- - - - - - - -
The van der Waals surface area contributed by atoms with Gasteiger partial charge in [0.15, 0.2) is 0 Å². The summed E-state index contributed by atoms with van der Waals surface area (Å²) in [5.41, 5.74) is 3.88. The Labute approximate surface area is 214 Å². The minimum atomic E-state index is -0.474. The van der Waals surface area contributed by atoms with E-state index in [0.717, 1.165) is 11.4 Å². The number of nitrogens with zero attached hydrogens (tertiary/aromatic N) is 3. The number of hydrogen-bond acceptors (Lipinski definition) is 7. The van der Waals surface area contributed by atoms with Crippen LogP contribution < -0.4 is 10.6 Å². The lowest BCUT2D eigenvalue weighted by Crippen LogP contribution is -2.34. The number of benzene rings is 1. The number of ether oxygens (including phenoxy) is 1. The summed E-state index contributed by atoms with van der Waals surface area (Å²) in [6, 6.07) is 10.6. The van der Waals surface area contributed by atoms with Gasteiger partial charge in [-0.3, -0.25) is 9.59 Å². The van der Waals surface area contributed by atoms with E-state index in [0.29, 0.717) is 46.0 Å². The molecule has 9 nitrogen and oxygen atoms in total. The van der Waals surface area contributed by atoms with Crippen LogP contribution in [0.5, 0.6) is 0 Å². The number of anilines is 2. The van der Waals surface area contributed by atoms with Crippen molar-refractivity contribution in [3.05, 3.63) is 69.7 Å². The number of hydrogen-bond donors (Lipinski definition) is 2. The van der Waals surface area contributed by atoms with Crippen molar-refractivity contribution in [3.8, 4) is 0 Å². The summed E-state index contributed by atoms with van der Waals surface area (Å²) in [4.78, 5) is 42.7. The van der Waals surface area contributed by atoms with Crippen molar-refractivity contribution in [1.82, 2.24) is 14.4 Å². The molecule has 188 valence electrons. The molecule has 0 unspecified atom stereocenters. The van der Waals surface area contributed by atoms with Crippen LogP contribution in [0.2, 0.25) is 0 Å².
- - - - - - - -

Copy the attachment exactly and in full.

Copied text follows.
The van der Waals surface area contributed by atoms with Gasteiger partial charge in [0.15, 0.2) is 0 Å². The summed E-state index contributed by atoms with van der Waals surface area (Å²) in [5.41, 5.74) is 3.88. The Labute approximate surface area is 214 Å². The minimum atomic E-state index is -0.474. The van der Waals surface area contributed by atoms with E-state index in [0.717, 1.165) is 11.4 Å². The number of nitrogens with zero attached hydrogens (tertiary/aromatic N) is 3. The number of hydrogen-bond acceptors (Lipinski definition) is 7. The van der Waals surface area contributed by atoms with Crippen LogP contribution < -0.4 is 10.6 Å². The lowest BCUT2D eigenvalue weighted by Crippen LogP contribution is -2.34. The number of benzene rings is 1. The number of ether oxygens (including phenoxy) is 1. The summed E-state index contributed by atoms with van der Waals surface area (Å²) in [6, 6.07) is 10.6. The van der Waals surface area contributed by atoms with Gasteiger partial charge in [-0.3, -0.25) is 9.59 Å². The van der Waals surface area contributed by atoms with E-state index in [0.29, 0.717) is 46.0 Å². The molecule has 9 nitrogen and oxygen atoms in total. The van der Waals surface area contributed by atoms with Crippen LogP contribution in [0.5, 0.6) is 0 Å². The number of anilines is 2. The van der Waals surface area contributed by atoms with Crippen molar-refractivity contribution in [3.05, 3.63) is 69.7 Å². The number of hydrogen-bond donors (Lipinski definition) is 2. The van der Waals surface area contributed by atoms with Crippen molar-refractivity contribution in [3.8, 4) is 0 Å². The summed E-state index contributed by atoms with van der Waals surface area (Å²) in [4.78, 5) is 42.7. The van der Waals surface area contributed by atoms with Crippen molar-refractivity contribution in [1.82, 2.24) is 14.4 Å². The molecule has 188 valence electrons. The molecule has 0 unspecified atom stereocenters. The van der Waals surface area contributed by atoms with Crippen LogP contribution in [0.2, 0.25) is 0 Å².